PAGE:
Jury holds pharmacies responsible for their role in opioid crisis
CLEVELAND — CVS, Walgreens and Walmart pharmacies recklessly distributed massive amounts of pain pills in two Ohio counties, a federal jury said Tuesday in a verdict that could set the tone for U.S. city and county governments that want to hold pharmacies accountable for their roles in the opioid crisis.
Lake and Trumbull counties blamed the three chain pharmacies for not stopping the flood of pills that caused hundreds of overdose deaths and cost each of the two counties about $1 billion, said their attorney, who in court compared the pharmacies’ dispensing to a gumball machine.
How much the pharmacies must pay in damages will be decided in the spring by a federal judge.
It’s the first time pharmacy companies completed a trial to defend themselves in a drug crisis that killed a half-million Americans over the past two decades.
The counties convinced the jury the pharmacies played an outsized role in creating a public nuisance in the way they dispensed pain medication into their communities.
“The law requires pharmacies to be diligent in dealing drugs. This case should be a wake-up call that failure will not be accepted,” said Mark Lanier, an attorney for the counties.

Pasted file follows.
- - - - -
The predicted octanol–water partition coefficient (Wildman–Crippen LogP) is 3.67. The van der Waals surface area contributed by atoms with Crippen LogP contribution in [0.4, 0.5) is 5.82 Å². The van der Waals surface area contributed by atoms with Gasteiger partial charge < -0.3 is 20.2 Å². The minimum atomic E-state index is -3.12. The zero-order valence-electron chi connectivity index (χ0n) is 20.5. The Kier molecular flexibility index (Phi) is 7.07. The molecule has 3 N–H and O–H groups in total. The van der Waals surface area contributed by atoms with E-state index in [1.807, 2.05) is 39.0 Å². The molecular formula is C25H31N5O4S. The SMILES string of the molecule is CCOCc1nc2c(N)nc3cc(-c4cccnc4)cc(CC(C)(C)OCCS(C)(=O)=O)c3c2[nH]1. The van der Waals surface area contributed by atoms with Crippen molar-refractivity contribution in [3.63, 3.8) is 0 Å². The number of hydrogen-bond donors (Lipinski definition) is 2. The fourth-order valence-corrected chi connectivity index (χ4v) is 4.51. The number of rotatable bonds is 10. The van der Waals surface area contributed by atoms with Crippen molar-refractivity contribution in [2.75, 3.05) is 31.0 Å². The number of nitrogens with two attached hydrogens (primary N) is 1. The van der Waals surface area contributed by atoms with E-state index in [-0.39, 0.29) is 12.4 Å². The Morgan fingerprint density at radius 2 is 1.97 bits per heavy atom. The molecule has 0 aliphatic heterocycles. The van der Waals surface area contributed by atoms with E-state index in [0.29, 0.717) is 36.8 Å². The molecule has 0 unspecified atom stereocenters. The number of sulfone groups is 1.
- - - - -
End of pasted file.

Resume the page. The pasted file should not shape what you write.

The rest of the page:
“The jury sounded a bell that should be heard through all pharmacies in America,” Lanier said.
Attorneys for the pharmacy chains maintained they had policies to stem the flow of pills when their pharmacists had concerns and would notify authorities about suspicious orders from doctors. They also said it was doctors who controlled how many pills were prescribed for legitimate medical needs.
CVSHealth, Walgreen Co. and Walmart Inc. said they will appeal.
Walmart said in a statement that the counties’ attorneys sued “in search of deep pockets while ignoring the real causes of the opioid crisis — such as pill mill doctors, illegal drugs and regulators asleep at the switch — and they wrongly claimed pharmacists must second-guess doctors in a way the law never intended and many federal and state health regulators say interferes with the doctorpatient relationship.”
Fraser Engerman characterized the case as an unsustainable effort “to resolve the opioid crisis with an unprecedented expansion of public nuisance law.”
The company “never manufactured or marketed opioids nor did we distribute them to the ‘pill mills’ and internet pharmacies that fueled this crisis,” Engerman said in a statement.
A statement from CVS spokesperson Mike DeAngelis noted: “As plaintiffs’ own experts testified, many factors have contributed to the opioid abuse issue, and solving this problem will require involvement from all stakeholders in our health care system and all members of our community.”
Two chains — Rite Aid and Giant Eagle — already had settled lawsuits with the two Ohio counties.